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Project-Based Learning - And How It Helps the Real World

By Prapthi Manjunath

There is no doubt that math, science, history are important in educating a student. How students learn and succeed in school is very different from a work/professional environment where employees work together, think strategically, and present their projects. Nowadays, students tend to feel bored and way too stressed to learn anything properly and end up leaving or dropping out. Now is there a solution to this? Yes.

Project-Based Learning

Project-based learning is a teaching and learning method that has gained popularity for its fun, easy, and the concept of learning by doing. Its ability to engage students in their works and help them in gaining real-world skills and experiences is what makes it remarkable.

Solving highly complex problems requires students to have fundamental and 21st-century skills. To survive in today's world the traditional mode of passively learning facts and vomiting them on tests and exams is no longer enough. But with the combination of old school learning and project-based learning students can reach heights of success at a young age.

Project-based learning (PBL) is a powerful teaching method that has extensive benefits for students, ranging from critical thinking to project management to self-confidence. According to research conducted by The Autodesk Foundation, studies have shown that project-based learning is linked to significant improvements in student test scores, attendance, and classroom engagement.

A group of students may make a presentation on a Chemistry topic and was asked to teach the entire class. Working in a group enhances leadership qualities and students can understand their strengths and weaknesses i.e. – few may be good at research, few others may be good at preparing the presentations, and few others at public speaking.

The Benefits of Project-Based Learning

Real-world application - PBL uses the problems of the real world and creates a project for the students to work on. Creativity, collaboration, communication, and other soft skills are key outcomes for students. This gives students the real-world experience they need to take on in the corporate world.

Enjoyable teaching and learning - PBL engages students and teachers in the project that they work on which inculcates teamwork and leadership skills.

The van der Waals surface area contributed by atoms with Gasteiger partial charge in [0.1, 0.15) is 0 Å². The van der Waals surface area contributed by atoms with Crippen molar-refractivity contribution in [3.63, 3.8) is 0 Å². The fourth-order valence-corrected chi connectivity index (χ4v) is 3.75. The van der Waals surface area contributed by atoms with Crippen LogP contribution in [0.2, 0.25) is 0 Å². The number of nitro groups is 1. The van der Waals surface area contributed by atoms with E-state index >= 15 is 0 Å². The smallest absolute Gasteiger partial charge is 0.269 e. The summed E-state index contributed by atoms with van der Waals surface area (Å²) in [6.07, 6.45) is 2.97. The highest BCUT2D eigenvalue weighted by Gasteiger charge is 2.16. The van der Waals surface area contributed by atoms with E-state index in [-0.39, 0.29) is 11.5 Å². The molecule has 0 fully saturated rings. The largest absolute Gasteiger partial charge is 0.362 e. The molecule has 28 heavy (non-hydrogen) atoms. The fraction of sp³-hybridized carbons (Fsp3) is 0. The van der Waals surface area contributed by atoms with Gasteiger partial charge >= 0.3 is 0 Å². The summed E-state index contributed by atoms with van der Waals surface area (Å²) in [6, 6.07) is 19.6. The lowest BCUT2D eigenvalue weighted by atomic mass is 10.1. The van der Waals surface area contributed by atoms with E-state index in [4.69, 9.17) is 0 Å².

Thinking capacity - It helps in Cognitive development or improves their Thinking capacity. Students learn to analyze, compare, and debate on various topics. They learn to understand the pros and cons. They learn problem-solving.

Creativity - students can choose many ways to depict their understanding about a subject in class- they may write a song, enact a play, make charts, write essays, make Advertisements, or create simulations.

Encourages self-learning - Students will learn independently which will shape them for the future.

A 2016 MDRC/Lucas Education Research literature review found that the design principles most commonly used in PBL align well with the goals of preparing students for deeper learning, higher-level thinking skills, and intra/interpersonal skills (Condliffe et al., 2016).

It might feel counterintuitive, but in many ways, the spring of 2020 was an opportune time to launch into a rigorous project. While the nation’s school system was confronting an unprecedented disruption at mid-year, students were well-prepared to apply the knowledge they had already gained to a hard problem of their choice. Well-designed projects allowed them to work independently at home in a way that was engaging and provided continuity of learning.

Project-Based Learning is not only a class activity but it has its impact on several areas of a child’s personality even outside the class. It improves their skills and makes them more confident. Therefore, teachers, students, and parents must view this learning method as beneficial and make the most of it.

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